According to cognitive-behavioral therapy (CBT), the key lies in exposure — intentionally engaging in situations that cause anxiety. Sounds counterintuitive, but it’s a very effective way to become better and more relaxed in interviews.

So go to as many interviews as you can, do mock interviews, and treat every single one as a learning opportunity.

8. Watch and learn from other people

You can also learn from others. There’s a bunch of free resources (e.g. Big Interview’s YouTube channel) where you can learn from interview coaches and watch real people answer interview questions. This will help you internalize the experience.

You can also practice using an interview preparation tool (make sure you do it continuously, e.g. 30 minutes every day), just make sure you take it seriously and dress up to make it as real as possible.

9. Get out of your head

When you’re anxious, your focus is internal (“inside your body”) — you notice your rapid heartbeat, palms sweating and your thoughts are almost too loud. What therapists advise in such situations is to shift your attention externally: notice your surroundings, name 3 things you can see, or name the colors around you. This will reduce your anxiety immediately and help you get out of your head and body.

10. Learn from your experiences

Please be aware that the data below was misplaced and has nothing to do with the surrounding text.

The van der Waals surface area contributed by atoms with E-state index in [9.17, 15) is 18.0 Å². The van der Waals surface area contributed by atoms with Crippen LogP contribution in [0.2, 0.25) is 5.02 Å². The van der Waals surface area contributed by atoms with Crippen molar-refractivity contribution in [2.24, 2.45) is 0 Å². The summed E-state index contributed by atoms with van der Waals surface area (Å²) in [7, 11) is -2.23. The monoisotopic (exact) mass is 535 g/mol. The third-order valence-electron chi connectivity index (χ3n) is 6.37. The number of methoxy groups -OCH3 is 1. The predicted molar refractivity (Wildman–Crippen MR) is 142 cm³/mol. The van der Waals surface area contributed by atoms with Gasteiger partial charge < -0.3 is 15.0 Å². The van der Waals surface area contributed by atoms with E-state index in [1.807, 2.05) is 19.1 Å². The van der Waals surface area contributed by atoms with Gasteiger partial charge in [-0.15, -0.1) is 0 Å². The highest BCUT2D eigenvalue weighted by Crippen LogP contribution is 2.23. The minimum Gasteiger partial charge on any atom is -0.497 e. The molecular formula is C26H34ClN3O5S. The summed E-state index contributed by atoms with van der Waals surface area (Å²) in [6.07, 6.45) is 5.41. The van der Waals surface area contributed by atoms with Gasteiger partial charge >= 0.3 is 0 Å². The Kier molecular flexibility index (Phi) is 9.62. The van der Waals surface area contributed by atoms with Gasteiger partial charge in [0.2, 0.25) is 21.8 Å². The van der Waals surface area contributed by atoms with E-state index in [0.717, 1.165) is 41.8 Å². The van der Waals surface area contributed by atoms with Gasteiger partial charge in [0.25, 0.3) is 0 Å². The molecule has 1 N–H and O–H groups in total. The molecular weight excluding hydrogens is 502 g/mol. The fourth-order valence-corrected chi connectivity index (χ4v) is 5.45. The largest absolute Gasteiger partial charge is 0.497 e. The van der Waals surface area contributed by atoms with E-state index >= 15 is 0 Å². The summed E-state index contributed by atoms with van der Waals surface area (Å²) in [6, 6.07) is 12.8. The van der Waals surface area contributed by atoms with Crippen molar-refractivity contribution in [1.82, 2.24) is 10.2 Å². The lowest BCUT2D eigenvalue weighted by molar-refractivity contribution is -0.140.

Another important thing is to reflect on your past interviews, and identify what you did wrong and what you did right. When you identify areas for improvement, focus on those areas when practicing, and don’t shy away from seeking feedback from others, including the people who interviewed you in the past.

Seek professional help (if necessary)

If you experience severe and intense anxiety or nervousness before an interview, it may be a good idea to get help from a therapist. Some indicators that you may want to seek professional help are:

  • You’re continuously overwhelmed and the anxiety interferes with your daily functioning.
  • You’re consistently avoiding job interviews or aren’t even looking for a job because it activates your anxiety.
  • You’ve been unsuccessful in several interviews and are starting to lose hope (this is where a career coach can help too).
  • You’ve had panic attacks and struggle breathing when you think about interviews.

Cognitive-behavioral therapy works great for interview anxiety because it teaches you to learn that it’s not the situation that’s causing your anxiety, but how you perceive the situation.